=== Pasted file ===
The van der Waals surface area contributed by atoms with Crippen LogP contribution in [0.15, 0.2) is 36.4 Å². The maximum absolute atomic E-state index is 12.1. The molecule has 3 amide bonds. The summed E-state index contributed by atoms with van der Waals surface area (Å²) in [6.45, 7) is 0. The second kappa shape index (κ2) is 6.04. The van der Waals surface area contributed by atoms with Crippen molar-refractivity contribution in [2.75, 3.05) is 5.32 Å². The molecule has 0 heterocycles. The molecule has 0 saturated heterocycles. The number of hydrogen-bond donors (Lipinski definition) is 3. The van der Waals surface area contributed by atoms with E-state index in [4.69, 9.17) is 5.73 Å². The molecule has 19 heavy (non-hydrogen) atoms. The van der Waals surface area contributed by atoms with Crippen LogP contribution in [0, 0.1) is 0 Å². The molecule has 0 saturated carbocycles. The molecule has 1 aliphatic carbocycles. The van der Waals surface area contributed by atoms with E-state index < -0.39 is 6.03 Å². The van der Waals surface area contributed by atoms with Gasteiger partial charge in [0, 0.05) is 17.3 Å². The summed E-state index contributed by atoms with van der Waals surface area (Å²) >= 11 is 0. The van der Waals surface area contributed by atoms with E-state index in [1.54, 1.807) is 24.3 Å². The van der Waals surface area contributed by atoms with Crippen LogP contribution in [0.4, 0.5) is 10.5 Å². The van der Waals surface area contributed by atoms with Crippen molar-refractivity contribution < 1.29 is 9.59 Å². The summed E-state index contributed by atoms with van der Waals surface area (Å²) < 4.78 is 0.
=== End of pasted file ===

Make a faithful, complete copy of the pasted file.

The van der Waals surface area contributed by atoms with Crippen LogP contribution in [0.15, 0.2) is 36.4 Å². The maximum absolute atomic E-state index is 12.1. The molecule has 3 amide bonds. The summed E-state index contributed by atoms with van der Waals surface area (Å²) in [6.45, 7) is 0. The second kappa shape index (κ2) is 6.04. The van der Waals surface area contributed by atoms with Crippen molar-refractivity contribution in [2.75, 3.05) is 5.32 Å². The molecule has 0 heterocycles. The molecule has 0 saturated heterocycles. The number of hydrogen-bond donors (Lipinski definition) is 3. The van der Waals surface area contributed by atoms with E-state index in [4.69, 9.17) is 5.73 Å². The molecule has 19 heavy (non-hydrogen) atoms. The van der Waals surface area contributed by atoms with Crippen LogP contribution in [0, 0.1) is 0 Å². The molecule has 0 saturated carbocycles. The molecule has 1 aliphatic carbocycles. The van der Waals surface area contributed by atoms with E-state index < -0.39 is 6.03 Å². The van der Waals surface area contributed by atoms with Gasteiger partial charge in [0, 0.05) is 17.3 Å². The summed E-state index contributed by atoms with van der Waals surface area (Å²) >= 11 is 0. The van der Waals surface area contributed by atoms with E-state index in [1.54, 1.807) is 24.3 Å². The van der Waals surface area contributed by atoms with Crippen LogP contribution in [0.4, 0.5) is 10.5 Å². The van der Waals surface area contributed by atoms with Crippen molar-refractivity contribution < 1.29 is 9.59 Å². The summed E-state index contributed by atoms with van der Waals surface area (Å²) < 4.78 is 0.